API Definition: U.S. Data Federation
27 Mar 2017
This is an article from the current edition of the API Evangelist industry guide to API definitions. The guide is designed to be a summary of the world of API definitions, providing the reader with a recent summary of the variety of specifications that are defining the technology behind almost every part of our digital world.
The U.S. Data Federation is a federal government effort to facilitate data interoperability and harmonization across federal, state, and local government agencies by highlighting common data formats, API specifications, and metadata vocabularies. The project is focusing on being a coordinating interoperability across government agencies by showcasing and supporting use cases that demonstrate unified and coherent data architectures across disparate agencies, institutions, and organizations.
The project is designed to shine a light on “emerging data standards and API initiatives across all levels of government, convey the level of maturity for each effort, and facilitate greater participation by government agencies”--definitely in alignment with the goal of this guide. There are currently seven projects profiled as part of the U.S. Data Federation, including Building & Land Development Specification, National Information Exchange Model, Open Referral, Open311, Project Open Data, Schema.org, and the Voting Information Project.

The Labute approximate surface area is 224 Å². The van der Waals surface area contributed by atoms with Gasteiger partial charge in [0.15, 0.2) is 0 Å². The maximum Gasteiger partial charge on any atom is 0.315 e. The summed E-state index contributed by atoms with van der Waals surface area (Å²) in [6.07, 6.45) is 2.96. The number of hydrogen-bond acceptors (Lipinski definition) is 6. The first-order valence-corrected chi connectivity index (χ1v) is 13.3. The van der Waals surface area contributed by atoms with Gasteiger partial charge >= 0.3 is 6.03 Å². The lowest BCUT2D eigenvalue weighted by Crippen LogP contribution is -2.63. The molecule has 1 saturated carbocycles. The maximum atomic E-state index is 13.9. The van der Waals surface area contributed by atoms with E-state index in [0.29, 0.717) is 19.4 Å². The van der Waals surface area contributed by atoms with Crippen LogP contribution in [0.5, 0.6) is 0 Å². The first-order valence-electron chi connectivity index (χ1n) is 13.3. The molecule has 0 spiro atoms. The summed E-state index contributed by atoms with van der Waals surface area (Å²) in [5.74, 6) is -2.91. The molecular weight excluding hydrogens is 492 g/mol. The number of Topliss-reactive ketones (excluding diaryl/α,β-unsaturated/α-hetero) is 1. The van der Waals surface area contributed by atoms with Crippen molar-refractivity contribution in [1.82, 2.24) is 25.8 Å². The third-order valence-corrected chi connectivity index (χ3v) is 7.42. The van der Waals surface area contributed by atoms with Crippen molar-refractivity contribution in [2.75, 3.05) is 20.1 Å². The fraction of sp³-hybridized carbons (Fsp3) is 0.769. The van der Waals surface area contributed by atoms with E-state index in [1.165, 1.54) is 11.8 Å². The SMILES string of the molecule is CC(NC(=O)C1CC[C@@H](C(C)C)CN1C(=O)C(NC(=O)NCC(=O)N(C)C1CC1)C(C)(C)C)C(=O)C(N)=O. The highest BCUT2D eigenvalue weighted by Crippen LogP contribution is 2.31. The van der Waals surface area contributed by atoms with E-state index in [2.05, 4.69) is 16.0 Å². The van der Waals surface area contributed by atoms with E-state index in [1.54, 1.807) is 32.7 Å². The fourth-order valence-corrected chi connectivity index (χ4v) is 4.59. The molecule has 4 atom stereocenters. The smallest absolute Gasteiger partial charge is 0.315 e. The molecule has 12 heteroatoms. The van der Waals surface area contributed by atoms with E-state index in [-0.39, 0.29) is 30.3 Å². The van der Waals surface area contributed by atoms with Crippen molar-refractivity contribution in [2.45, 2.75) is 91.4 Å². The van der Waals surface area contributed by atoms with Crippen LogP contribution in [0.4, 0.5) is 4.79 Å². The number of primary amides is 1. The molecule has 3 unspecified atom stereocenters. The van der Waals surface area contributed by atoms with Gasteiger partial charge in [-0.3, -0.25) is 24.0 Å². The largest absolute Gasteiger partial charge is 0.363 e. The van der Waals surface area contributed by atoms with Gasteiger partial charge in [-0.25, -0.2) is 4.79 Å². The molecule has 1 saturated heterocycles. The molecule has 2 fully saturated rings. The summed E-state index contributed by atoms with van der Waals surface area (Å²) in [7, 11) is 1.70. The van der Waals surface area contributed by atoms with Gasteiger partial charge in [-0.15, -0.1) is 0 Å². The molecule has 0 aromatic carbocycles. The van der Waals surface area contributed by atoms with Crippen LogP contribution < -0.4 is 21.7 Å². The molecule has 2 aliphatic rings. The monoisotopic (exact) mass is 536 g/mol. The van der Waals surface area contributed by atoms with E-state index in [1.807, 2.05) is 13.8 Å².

By providing a single location for agencies to find common schema documentation tools, schema validation tools, and automated data aggregation and normalization capabilities, the project is hoping to incentivize and stimulate reusability and interoperability across public data and API implementations. Government agencies of all shapes and sizes can use the common blueprints available in the U.S. Data Federation to reduce costs, speed up the implementation of projects, while also opening them up for augmenting and extending using their APIs, and common schema.
It is unclear what resources the U.S. Data Federation will have available in the current administration, but it looks like the project is just getting going, and intends to add more specifications as they are identified. The model reflects an approach that should be federated and evangelized at all levels of government, but also provides a blueprint that could be applied in other sectors like healthcare, education, and beyond. Aggregating common data formats, API specifications, metadata vocabularies, and authentication scopes will prove to be critical to the success of the overall climate of almost any industry doing business on the web in 2017.